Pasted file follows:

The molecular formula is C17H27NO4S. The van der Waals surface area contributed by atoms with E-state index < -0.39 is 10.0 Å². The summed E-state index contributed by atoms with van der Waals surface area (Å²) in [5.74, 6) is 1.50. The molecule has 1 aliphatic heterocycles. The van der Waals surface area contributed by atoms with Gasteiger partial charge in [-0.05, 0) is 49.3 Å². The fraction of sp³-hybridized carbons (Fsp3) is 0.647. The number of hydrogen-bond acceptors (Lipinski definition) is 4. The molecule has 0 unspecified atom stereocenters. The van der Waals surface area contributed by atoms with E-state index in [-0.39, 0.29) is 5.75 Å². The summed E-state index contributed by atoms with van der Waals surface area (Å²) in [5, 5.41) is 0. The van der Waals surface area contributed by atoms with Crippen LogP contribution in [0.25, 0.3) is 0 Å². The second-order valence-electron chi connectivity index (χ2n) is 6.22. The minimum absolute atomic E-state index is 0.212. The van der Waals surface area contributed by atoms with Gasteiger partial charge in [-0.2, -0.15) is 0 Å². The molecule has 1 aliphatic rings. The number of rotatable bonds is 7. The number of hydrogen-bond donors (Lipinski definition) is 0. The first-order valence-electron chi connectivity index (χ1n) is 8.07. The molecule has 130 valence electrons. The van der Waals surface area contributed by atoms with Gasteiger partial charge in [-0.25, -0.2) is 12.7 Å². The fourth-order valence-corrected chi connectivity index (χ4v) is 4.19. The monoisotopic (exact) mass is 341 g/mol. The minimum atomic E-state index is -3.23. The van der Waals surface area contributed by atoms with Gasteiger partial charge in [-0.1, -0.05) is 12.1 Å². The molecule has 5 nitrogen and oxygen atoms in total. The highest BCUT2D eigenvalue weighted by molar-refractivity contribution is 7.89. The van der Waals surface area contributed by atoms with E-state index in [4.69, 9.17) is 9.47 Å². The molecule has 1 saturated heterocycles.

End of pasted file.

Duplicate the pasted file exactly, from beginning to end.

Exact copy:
The molecular formula is C17H27NO4S. The van der Waals surface area contributed by atoms with E-state index < -0.39 is 10.0 Å². The summed E-state index contributed by atoms with van der Waals surface area (Å²) in [5.74, 6) is 1.50. The molecule has 1 aliphatic heterocycles. The van der Waals surface area contributed by atoms with Gasteiger partial charge in [-0.05, 0) is 49.3 Å². The fraction of sp³-hybridized carbons (Fsp3) is 0.647. The number of hydrogen-bond acceptors (Lipinski definition) is 4. The molecule has 0 unspecified atom stereocenters. The van der Waals surface area contributed by atoms with E-state index in [-0.39, 0.29) is 5.75 Å². The summed E-state index contributed by atoms with van der Waals surface area (Å²) in [5, 5.41) is 0. The van der Waals surface area contributed by atoms with Crippen LogP contribution in [0.25, 0.3) is 0 Å². The second-order valence-electron chi connectivity index (χ2n) is 6.22. The minimum absolute atomic E-state index is 0.212. The van der Waals surface area contributed by atoms with Gasteiger partial charge in [-0.2, -0.15) is 0 Å². The molecule has 1 aliphatic rings. The number of rotatable bonds is 7. The number of hydrogen-bond donors (Lipinski definition) is 0. The first-order valence-electron chi connectivity index (χ1n) is 8.07. The molecule has 130 valence electrons. The van der Waals surface area contributed by atoms with Gasteiger partial charge in [-0.25, -0.2) is 12.7 Å². The fourth-order valence-corrected chi connectivity index (χ4v) is 4.19. The monoisotopic (exact) mass is 341 g/mol. The minimum atomic E-state index is -3.23. The van der Waals surface area contributed by atoms with Gasteiger partial charge in [-0.1, -0.05) is 12.1 Å². The molecule has 5 nitrogen and oxygen atoms in total. The highest BCUT2D eigenvalue weighted by molar-refractivity contribution is 7.89. The van der Waals surface area contributed by atoms with E-state index in [4.69, 9.17) is 9.47 Å². The molecule has 1 saturated heterocycles.